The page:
III. Overview of Autonomic Nervous System Sympathetic and Parasympathetic systems – Fig. 15-7. Clearly distinct anatomical locations of preganglionic (central) neurons. Sympathetic: T1 L3 Parasympathetic: brainstem nuclei (reviewed last time): S2 S4 (sacral spinal cord). Also different locations of post-ganglionic neurons.
Sympathetic: peripheral ganglia located relatively close to the spinal cord (sympathetic trunk). • Parasympathetic: peripheral ganglia located close to target organs (i.e., terminal ganglia of X). • Note: organs distal to splenic flexure of colon served by sacral parasympathetic nuclei. • For both systems, anatomical location of central neurons is analogous.
Sympathetic: intermediate zone of spinal cord (intermediolateral cell column) – Fig. 15-9. • Parasympathetic: the 4 spinal cord nuclei reviewed last time (general visceral motor column): III, VII, IX, X and in sacral sc intermediate zone.
IV. Descending Projections from the Hypothalamus Regulate Autonomic Functions • See Fig. 15-9
Descending pathways controlling autonomic nervous system (Fig. 15-9): From middle functional Zone: parasympathetic n. (using ADH and oxytocin) + several other areas bs parasym n. (dorsal motor n. of X) + preganglionic neurons (both sym and parasym) of sc.
Fig. 15-8. • Note: Mechanism of regulation • Is very analogous to the way the • Cortex regulates descending • Motor pathways and motor • Neurons. • 1 Difference: Visceromotor • Regulation involves the 2-neuron • Circuit (pre- and postganglionic) • Some bs n. also contribute to • autonomic system regulation: • Solitary n intermediolateral n. • (also known for chemosensory • mechs) - a tie between viscero- • sensory and visceromotor.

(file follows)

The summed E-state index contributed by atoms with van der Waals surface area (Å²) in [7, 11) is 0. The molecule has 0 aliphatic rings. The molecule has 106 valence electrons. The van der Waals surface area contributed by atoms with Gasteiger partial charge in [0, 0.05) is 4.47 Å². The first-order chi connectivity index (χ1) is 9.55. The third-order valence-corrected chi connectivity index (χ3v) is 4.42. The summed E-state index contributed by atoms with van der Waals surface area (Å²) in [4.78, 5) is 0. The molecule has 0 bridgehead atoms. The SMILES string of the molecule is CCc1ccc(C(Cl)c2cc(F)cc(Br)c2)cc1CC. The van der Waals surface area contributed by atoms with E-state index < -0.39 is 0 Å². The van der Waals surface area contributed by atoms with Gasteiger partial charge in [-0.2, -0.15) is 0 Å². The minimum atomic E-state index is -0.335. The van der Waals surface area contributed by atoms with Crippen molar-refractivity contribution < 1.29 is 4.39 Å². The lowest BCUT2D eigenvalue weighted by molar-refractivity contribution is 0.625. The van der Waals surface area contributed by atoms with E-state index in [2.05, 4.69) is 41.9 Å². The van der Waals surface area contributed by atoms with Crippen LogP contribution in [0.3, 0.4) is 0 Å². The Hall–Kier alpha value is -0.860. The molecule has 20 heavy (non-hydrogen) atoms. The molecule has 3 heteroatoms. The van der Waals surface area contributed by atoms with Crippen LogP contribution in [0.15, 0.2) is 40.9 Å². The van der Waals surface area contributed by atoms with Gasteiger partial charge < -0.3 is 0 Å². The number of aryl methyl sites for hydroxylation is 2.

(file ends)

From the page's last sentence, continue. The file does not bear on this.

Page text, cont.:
Ventral lateral medulla - adrenergic descending projections regulating bp. • Postmedullary reticular formation - complex “reflex” response involving both visceral and somatic changes; e.g., startle incr bp. • Raphe nuclei – projections from hypothalamus uses serotonin to spinal autonomous nuclei.
V. Regional Anatomy • Sections through the hypothalamus – Schematic of major nuclei – Fig. 15-3. Anterior hypothalamic section, showing preoptic region – Fig. 15-10.
Paraventricular Nucleus – Fig. 15-11 This nucleus contributes to all 3 functions we have discussed: 1. Parvocellular division anterior pituitary 2. Magnocellular division posterior pituitary 3. Autonomic division descending paths
Posterior Hypothalamus Fig. 15-17. Section reveals mammillary bodies. These, along with Lateral zone noted earlier, play important role in behavioural Regulation and the limbic system.
B. Descending Pathways and Spinal Cord Nuclei Mid-medullary Section Descending fibres In dorsolateral tegmentum. DLF also contains ascending and descending fibres to hypothalamus. Adrenergic cell group in VL medulla – analogous to intermedio- lateral location in sc.
Intermediolateral sympathetic (preganglionic) nucleus in thoracic sc. • Parasympathetic preganglionic nucleus in intermediate zone of sacral sc.
C. Clinical Note: Horner’s Syndrome – damage to dorsaolateral pons/medulla or any part of descending autonomic control system disturbance of sympathetic functions: e.g., PICA occlusion. • Pupillary constriction on same side. • Partial drooping of eyelid. • Decr secretory, incr warmth and redness on same side of face. • Decr sympathetic function and unopposed parasympathetic function.